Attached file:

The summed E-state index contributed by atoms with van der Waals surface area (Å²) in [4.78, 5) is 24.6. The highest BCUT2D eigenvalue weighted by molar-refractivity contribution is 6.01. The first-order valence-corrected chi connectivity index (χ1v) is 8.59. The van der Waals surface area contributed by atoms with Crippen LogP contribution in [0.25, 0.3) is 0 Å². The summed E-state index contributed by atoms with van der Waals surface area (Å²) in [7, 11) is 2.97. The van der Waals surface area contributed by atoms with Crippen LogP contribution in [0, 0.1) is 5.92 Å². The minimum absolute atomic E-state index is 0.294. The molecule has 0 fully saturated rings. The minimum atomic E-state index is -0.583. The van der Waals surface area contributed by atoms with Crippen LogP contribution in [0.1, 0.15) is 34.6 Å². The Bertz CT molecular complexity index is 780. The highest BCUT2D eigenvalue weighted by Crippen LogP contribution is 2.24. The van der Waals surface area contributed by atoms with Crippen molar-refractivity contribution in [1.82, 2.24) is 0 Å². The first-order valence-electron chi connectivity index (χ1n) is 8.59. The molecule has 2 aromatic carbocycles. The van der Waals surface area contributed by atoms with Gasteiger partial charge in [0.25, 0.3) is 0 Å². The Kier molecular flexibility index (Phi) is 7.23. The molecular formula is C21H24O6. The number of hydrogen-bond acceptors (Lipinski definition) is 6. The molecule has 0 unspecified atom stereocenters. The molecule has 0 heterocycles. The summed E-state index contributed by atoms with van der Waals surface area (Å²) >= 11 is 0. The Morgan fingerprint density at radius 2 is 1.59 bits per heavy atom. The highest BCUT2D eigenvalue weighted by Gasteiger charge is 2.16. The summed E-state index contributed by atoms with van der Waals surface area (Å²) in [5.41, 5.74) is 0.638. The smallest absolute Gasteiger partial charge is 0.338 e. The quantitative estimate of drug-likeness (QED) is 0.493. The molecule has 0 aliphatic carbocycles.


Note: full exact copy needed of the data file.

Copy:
The summed E-state index contributed by atoms with van der Waals surface area (Å²) in [4.78, 5) is 24.6. The highest BCUT2D eigenvalue weighted by molar-refractivity contribution is 6.01. The first-order valence-corrected chi connectivity index (χ1v) is 8.59. The van der Waals surface area contributed by atoms with Crippen LogP contribution in [0.25, 0.3) is 0 Å². The summed E-state index contributed by atoms with van der Waals surface area (Å²) in [7, 11) is 2.97. The van der Waals surface area contributed by atoms with Crippen LogP contribution in [0, 0.1) is 5.92 Å². The minimum absolute atomic E-state index is 0.294. The molecule has 0 fully saturated rings. The minimum atomic E-state index is -0.583. The van der Waals surface area contributed by atoms with Crippen LogP contribution in [0.1, 0.15) is 34.6 Å². The Bertz CT molecular complexity index is 780. The highest BCUT2D eigenvalue weighted by Crippen LogP contribution is 2.24. The van der Waals surface area contributed by atoms with Crippen molar-refractivity contribution in [1.82, 2.24) is 0 Å². The first-order valence-electron chi connectivity index (χ1n) is 8.59. The molecule has 2 aromatic carbocycles. The van der Waals surface area contributed by atoms with Gasteiger partial charge in [0.25, 0.3) is 0 Å². The Kier molecular flexibility index (Phi) is 7.23. The molecular formula is C21H24O6. The number of hydrogen-bond acceptors (Lipinski definition) is 6. The molecule has 0 unspecified atom stereocenters. The molecule has 0 heterocycles. The summed E-state index contributed by atoms with van der Waals surface area (Å²) >= 11 is 0. The Morgan fingerprint density at radius 2 is 1.59 bits per heavy atom. The highest BCUT2D eigenvalue weighted by Gasteiger charge is 2.16. The summed E-state index contributed by atoms with van der Waals surface area (Å²) in [5.41, 5.74) is 0.638. The smallest absolute Gasteiger partial charge is 0.338 e. The quantitative estimate of drug-likeness (QED) is 0.493. The molecule has 0 aliphatic carbocycles.